“One more word, Oracle, and I’ll rip your eye from its socket! Which is nothing compared to what I will do to you…”
— Tartarus

Moving on, there’s a bit of clean up that is well overdue. Early on back in 2006, Esemono and I were trying to figure out how to note that some articles are written from a real world perspective. We came up with Template:Realworld, a box depicting the Mister Chief that would float along the right side of the page to tell folks the perspective. That worked well, and Esemono soon created another box, Template:Bees, to display on articles of people who worked on I Love Bees.

After Esemono left and RelentlessRecusant became an admin, RR made these boxes obsolete when he brought in Template:Era from Wookiepedia. Era is awesome. It makes little teeny-tiny but distinct icons float above the article to tell you in what Halo product the subject was featured. It should easily be able to replace both Template:Realworld and Template:Bees, but instead those two templates remain, bulky and in the way. After Era was brought in, Guesty-Persony-Thingy made another box, Template:Iris, for items from the Iris campaign. Now this really shouldn’t exist given that Era already does this explicit function. I heartily recommend getting rid of these boxes and replacing them with Era icons.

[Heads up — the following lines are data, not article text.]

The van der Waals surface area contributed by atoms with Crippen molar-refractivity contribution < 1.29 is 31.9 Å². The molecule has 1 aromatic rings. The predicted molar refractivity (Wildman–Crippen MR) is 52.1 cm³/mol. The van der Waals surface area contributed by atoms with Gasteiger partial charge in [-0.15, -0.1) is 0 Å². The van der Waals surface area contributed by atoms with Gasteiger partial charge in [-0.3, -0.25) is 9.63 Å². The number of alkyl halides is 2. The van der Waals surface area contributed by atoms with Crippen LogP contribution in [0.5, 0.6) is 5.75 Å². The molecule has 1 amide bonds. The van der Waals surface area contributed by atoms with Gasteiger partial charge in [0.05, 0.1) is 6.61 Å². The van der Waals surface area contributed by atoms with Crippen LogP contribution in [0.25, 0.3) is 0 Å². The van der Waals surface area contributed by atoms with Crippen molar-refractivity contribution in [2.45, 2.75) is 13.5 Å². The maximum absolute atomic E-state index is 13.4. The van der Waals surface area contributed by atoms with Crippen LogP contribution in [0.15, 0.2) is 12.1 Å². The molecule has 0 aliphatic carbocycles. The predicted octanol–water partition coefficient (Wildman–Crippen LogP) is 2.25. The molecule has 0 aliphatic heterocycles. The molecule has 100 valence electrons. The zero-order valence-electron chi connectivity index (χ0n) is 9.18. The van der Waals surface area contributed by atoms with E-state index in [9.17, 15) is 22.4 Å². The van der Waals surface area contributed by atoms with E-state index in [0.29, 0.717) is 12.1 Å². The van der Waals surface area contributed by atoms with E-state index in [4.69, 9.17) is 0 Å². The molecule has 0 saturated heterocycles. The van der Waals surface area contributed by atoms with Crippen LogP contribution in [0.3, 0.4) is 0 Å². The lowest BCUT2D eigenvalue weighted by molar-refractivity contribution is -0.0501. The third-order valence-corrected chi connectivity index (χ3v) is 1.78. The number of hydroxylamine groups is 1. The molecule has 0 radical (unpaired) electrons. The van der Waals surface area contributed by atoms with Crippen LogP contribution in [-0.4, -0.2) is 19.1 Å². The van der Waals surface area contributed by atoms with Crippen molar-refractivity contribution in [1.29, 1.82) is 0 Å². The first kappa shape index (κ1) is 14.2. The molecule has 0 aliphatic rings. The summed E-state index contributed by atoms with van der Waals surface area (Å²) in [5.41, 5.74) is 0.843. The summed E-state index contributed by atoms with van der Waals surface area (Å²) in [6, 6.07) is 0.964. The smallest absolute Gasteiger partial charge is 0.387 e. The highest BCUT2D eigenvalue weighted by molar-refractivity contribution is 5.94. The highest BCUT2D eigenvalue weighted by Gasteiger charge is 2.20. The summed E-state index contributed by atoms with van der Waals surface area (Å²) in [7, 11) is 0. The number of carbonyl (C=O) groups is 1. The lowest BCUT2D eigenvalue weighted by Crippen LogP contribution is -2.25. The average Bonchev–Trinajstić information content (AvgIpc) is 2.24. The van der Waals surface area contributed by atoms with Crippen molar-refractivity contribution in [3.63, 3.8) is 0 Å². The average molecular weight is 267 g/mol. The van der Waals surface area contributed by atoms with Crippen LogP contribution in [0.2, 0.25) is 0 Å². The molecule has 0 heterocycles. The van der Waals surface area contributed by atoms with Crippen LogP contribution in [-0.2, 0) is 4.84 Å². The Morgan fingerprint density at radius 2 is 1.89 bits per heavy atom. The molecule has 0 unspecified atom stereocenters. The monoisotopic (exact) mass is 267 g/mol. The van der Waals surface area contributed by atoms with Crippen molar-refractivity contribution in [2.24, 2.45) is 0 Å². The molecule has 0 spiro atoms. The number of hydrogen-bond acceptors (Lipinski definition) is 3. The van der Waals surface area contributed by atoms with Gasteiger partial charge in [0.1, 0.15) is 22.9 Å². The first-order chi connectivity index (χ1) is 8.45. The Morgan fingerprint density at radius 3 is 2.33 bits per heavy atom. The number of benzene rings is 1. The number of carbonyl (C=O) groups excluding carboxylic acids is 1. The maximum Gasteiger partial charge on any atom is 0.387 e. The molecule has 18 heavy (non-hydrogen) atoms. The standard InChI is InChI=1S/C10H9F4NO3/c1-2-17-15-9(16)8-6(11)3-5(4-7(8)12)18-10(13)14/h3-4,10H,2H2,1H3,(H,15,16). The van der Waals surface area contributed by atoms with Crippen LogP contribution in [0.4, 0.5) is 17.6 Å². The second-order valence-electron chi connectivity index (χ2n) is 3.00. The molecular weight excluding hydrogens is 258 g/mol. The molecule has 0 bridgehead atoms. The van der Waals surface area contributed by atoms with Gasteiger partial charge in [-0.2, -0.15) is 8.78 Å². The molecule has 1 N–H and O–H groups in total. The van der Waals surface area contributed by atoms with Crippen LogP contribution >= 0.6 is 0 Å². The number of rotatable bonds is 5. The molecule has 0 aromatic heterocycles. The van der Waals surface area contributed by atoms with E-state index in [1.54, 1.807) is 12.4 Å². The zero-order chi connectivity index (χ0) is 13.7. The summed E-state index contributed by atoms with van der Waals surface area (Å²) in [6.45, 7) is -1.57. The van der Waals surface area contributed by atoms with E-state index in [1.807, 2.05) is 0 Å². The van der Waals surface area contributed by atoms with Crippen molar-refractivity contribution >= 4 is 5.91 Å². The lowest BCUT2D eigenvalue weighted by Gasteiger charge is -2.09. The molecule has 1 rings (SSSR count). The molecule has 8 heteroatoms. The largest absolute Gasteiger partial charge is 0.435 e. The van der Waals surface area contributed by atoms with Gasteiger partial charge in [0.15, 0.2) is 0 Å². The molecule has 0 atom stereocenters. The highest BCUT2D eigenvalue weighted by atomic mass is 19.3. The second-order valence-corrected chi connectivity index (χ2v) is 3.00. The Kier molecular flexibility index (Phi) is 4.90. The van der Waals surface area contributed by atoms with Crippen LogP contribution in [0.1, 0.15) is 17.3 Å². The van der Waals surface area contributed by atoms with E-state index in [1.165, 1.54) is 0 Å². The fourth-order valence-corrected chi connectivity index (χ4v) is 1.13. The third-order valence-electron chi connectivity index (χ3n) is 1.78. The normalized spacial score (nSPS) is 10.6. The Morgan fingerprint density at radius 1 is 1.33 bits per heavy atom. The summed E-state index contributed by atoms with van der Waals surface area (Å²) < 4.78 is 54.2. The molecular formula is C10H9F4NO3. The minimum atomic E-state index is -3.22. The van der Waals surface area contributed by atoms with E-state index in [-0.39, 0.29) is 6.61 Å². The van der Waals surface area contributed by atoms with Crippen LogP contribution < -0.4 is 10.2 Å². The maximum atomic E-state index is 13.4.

In conclusion (I know, finally), Halopedia is great but still needs a lot more work. Let this article be used to help influence improvement. Let’s be something that these folks from Halo.Bungie.Org and Bungie.net can respect. Let us truly strive to be the best thing out there, recognizing our flaws and fixing them.